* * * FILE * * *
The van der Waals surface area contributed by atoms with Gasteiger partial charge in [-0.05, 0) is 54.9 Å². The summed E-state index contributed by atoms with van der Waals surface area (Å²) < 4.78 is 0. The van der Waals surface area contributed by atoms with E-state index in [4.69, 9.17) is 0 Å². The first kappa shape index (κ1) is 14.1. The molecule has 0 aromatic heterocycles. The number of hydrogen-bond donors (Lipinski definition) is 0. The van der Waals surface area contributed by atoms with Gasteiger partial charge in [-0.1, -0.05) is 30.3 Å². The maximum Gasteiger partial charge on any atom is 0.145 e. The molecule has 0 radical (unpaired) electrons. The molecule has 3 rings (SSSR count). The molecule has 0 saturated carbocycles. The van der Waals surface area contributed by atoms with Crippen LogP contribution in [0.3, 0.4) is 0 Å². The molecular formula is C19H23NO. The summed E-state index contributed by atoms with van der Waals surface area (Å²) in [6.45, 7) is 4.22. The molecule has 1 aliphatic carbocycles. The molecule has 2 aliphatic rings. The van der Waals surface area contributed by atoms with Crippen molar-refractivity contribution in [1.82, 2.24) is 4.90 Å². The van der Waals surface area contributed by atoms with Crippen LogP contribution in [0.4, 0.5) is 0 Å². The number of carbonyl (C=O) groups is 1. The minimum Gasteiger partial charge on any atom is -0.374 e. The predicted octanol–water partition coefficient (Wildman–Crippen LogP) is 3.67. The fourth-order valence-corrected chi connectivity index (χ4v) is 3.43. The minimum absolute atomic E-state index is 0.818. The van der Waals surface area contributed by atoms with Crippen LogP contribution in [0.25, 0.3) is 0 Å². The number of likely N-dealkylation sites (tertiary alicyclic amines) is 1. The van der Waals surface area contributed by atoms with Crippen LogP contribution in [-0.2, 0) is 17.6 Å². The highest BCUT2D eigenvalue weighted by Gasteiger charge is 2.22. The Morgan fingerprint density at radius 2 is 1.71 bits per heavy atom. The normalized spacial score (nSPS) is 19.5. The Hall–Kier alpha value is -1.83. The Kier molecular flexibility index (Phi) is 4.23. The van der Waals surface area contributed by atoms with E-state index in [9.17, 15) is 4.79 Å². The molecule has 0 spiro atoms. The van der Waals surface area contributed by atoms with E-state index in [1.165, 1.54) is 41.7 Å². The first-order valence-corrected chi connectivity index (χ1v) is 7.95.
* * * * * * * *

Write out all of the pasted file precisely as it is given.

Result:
The van der Waals surface area contributed by atoms with Gasteiger partial charge in [-0.05, 0) is 54.9 Å². The summed E-state index contributed by atoms with van der Waals surface area (Å²) < 4.78 is 0. The van der Waals surface area contributed by atoms with E-state index in [4.69, 9.17) is 0 Å². The first kappa shape index (κ1) is 14.1. The molecule has 0 aromatic heterocycles. The number of hydrogen-bond donors (Lipinski definition) is 0. The van der Waals surface area contributed by atoms with Gasteiger partial charge in [-0.1, -0.05) is 30.3 Å². The maximum Gasteiger partial charge on any atom is 0.145 e. The molecule has 0 radical (unpaired) electrons. The molecule has 3 rings (SSSR count). The molecule has 0 saturated carbocycles. The van der Waals surface area contributed by atoms with Crippen LogP contribution in [0.3, 0.4) is 0 Å². The molecular formula is C19H23NO. The summed E-state index contributed by atoms with van der Waals surface area (Å²) in [6.45, 7) is 4.22. The molecule has 1 aliphatic carbocycles. The molecule has 2 aliphatic rings. The van der Waals surface area contributed by atoms with Crippen molar-refractivity contribution in [1.82, 2.24) is 4.90 Å². The van der Waals surface area contributed by atoms with Crippen LogP contribution in [0.4, 0.5) is 0 Å². The number of carbonyl (C=O) groups is 1. The minimum Gasteiger partial charge on any atom is -0.374 e. The predicted octanol–water partition coefficient (Wildman–Crippen LogP) is 3.67. The fourth-order valence-corrected chi connectivity index (χ4v) is 3.43. The minimum absolute atomic E-state index is 0.818. The van der Waals surface area contributed by atoms with Crippen LogP contribution in [0.25, 0.3) is 0 Å². The number of likely N-dealkylation sites (tertiary alicyclic amines) is 1. The van der Waals surface area contributed by atoms with Crippen LogP contribution in [-0.2, 0) is 17.6 Å². The highest BCUT2D eigenvalue weighted by Gasteiger charge is 2.22. The Morgan fingerprint density at radius 2 is 1.71 bits per heavy atom. The normalized spacial score (nSPS) is 19.5. The Hall–Kier alpha value is -1.83. The Kier molecular flexibility index (Phi) is 4.23. The van der Waals surface area contributed by atoms with E-state index in [9.17, 15) is 4.79 Å². The molecule has 0 spiro atoms. The van der Waals surface area contributed by atoms with E-state index in [1.165, 1.54) is 41.7 Å². The first-order valence-corrected chi connectivity index (χ1v) is 7.95.